So, in the movie, the blame is placed on both Morris and the Father, while in the book all four of the main characters have serious conflicts and the whole thing turns into a fiasco, with no particular blame placed on Morris, and part of the blame is placed on all four characters.

 

So, the story in the book is complex, while in the movie it is simple and Morris gets most of the blame.

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Has anyone seen the later movie, *Washington Square*, with Albert Finney and Jennifer Jason Leigh? Forgive me if this has already been mentioned but in that movie the story starts much earlier. The midwife holds the baby up for Mr Sloper to hold, but he walks right by her and tends to his wife who is bed having just given birth. Olivia never had a chance with her father. Later Olivia, about nine or ten years old, tries to play the violin before a few visitors at home but **** right there on the spot. She is terrified at the possible disapproval of her father. The reasons for Olivia's awkwardness is less obvious at first with Wyler's version, Olivia is already an adult. There is that early moment when Olivia presents herself to her father wanting his opinion on her new dress. Her father says something to effect that the dress would have looked so much better on his late wife and Olivia's face just falls. The lack of support of love and support from her father is less dramatized in the Wyler version but it is still there. There is no question in either version that the source of Olivia's problems are with the father, it's embedded right there in the story. This business of Asperger's or congenital conditions, what ever word is used, is just odd.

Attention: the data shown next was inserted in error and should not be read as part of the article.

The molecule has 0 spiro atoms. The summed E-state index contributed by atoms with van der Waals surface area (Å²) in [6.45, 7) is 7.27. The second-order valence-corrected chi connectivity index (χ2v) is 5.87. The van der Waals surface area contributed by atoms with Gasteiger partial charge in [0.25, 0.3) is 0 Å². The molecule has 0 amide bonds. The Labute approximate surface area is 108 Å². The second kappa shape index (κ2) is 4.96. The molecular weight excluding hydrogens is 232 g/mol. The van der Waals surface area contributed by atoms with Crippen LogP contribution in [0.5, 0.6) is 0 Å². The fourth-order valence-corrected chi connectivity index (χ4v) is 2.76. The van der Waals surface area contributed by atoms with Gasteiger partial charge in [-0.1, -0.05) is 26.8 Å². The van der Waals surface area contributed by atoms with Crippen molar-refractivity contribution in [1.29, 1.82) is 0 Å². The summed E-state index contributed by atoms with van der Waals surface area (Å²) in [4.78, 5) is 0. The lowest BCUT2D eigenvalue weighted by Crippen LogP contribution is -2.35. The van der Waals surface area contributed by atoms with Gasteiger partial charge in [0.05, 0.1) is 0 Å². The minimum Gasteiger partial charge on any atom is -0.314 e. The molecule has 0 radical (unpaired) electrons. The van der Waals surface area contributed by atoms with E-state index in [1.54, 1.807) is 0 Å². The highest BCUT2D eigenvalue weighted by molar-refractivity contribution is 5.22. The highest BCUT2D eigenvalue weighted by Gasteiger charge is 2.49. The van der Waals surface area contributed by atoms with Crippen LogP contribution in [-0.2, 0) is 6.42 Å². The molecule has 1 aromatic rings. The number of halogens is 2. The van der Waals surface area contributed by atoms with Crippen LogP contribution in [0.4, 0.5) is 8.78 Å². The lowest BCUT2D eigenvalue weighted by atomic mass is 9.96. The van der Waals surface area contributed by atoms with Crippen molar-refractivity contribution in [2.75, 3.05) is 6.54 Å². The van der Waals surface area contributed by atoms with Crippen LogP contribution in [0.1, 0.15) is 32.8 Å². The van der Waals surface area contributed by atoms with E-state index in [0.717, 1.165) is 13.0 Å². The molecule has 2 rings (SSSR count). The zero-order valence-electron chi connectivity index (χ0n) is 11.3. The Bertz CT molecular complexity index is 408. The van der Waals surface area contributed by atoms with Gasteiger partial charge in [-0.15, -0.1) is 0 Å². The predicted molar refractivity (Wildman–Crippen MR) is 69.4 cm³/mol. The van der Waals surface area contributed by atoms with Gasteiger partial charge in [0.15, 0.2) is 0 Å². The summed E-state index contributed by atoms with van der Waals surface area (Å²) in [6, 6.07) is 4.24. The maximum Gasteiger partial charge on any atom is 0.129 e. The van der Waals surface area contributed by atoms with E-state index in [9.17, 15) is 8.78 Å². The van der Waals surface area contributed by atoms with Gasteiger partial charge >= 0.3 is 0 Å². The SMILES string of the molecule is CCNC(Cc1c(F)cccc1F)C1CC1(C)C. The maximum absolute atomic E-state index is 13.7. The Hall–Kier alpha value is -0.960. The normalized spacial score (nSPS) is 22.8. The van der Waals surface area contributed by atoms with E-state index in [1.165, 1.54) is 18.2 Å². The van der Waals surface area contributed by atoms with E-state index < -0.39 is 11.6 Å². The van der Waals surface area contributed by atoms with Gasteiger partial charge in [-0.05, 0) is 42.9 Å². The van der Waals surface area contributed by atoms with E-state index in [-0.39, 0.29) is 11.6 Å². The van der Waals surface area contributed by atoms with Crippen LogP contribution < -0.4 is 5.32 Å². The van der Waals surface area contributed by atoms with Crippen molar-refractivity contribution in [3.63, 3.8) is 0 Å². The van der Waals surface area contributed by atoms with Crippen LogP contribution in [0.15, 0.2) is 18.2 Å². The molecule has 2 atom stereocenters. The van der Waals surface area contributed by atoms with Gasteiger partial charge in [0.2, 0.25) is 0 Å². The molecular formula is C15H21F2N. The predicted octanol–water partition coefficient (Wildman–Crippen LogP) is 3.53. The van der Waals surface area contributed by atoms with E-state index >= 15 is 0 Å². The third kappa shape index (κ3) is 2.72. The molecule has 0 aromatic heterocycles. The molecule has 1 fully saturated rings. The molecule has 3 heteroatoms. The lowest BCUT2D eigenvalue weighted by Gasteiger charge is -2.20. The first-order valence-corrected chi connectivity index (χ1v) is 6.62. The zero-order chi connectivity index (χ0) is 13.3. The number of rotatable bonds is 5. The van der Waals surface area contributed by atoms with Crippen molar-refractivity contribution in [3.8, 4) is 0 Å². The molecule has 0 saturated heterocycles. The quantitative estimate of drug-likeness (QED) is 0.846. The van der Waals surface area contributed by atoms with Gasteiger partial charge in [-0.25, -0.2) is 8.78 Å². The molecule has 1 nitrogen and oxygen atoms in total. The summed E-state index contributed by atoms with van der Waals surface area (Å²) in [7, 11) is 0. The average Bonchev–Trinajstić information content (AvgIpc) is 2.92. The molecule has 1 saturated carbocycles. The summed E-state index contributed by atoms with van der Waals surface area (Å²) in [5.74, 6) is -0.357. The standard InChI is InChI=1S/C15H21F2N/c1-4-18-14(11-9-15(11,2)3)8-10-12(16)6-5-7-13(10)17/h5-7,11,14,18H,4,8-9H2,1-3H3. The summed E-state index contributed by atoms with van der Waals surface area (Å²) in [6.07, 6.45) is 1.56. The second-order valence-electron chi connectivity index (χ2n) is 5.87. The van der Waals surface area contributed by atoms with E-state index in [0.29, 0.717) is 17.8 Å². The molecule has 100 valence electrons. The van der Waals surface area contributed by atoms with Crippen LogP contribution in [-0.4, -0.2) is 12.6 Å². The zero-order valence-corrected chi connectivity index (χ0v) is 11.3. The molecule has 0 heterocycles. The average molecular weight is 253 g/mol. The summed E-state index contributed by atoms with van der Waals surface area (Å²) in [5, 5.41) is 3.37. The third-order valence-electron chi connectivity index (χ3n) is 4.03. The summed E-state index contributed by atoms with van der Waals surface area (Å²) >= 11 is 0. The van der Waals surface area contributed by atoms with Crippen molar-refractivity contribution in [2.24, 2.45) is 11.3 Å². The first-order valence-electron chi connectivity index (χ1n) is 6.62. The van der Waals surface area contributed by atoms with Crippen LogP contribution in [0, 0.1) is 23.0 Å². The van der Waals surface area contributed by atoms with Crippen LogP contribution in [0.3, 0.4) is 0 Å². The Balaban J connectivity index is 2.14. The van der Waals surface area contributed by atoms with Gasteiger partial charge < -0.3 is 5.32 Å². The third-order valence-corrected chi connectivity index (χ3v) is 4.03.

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*TikiSoo* wrote:

>In the past, embroidery was the first thing taught to young girls. It was to teach good sewing skills (for mending, sewing) that would be expected of you as a good wife & mother. Samplers were exhibited throughout the house to advertise this to others....Catherine is not mending or sewing, but creating decorative crewel works, pretty frivolous busywork-not anything of practicality. So the embroidery that she does throughout the story illustrates that she is honing her "skills" for marriage in a symbolic fashion. (servants mend and she has the means to buy clothing) ...Could her snipping the thread symbolize her realization of the pointlessness of "training to be good wife & mother" to her? Saying it was her "last one" symbolize the changing of her goal from love and marriage to one of quiet solitude?

 

I like that.

 

*Fred* : Thanks for the overview on the novel. As represented, it would have been really difficult to remain absolutely faithful to the novel, at least for Hollywood. The BBC in one of their mini-series productions could have nailed it as is, I'm sure.

 

Edited by: laffite on Feb 14, 2014 12:24 PM

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So another major difference between the book and the movie is the time that passes before Morris comes back. In the movie I don't recall any specific number of years being mentioned. Based on the looks of the actors I assumed less than 5 years. E.g. the make-up department didn't go out of their way to age the actors. Even young looking Monty would look older after 20 years.

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>As for Catherine; Based on her character in the movie I don't see her as being "abnormally deficient" just socially 'off''.

 

It's surprising to me that there are some here who think Catherine is mentally deficient.

 

Catherine has grown up with a father, who from the beginning of her life, has told her that she will never, ever be the woman her mother was.

 

This is a man, a father, who should love his daughter unconditionally and yet, he never misses an opportunity to let her know how she just never measures up and never will.

 

And she's the one with the problem?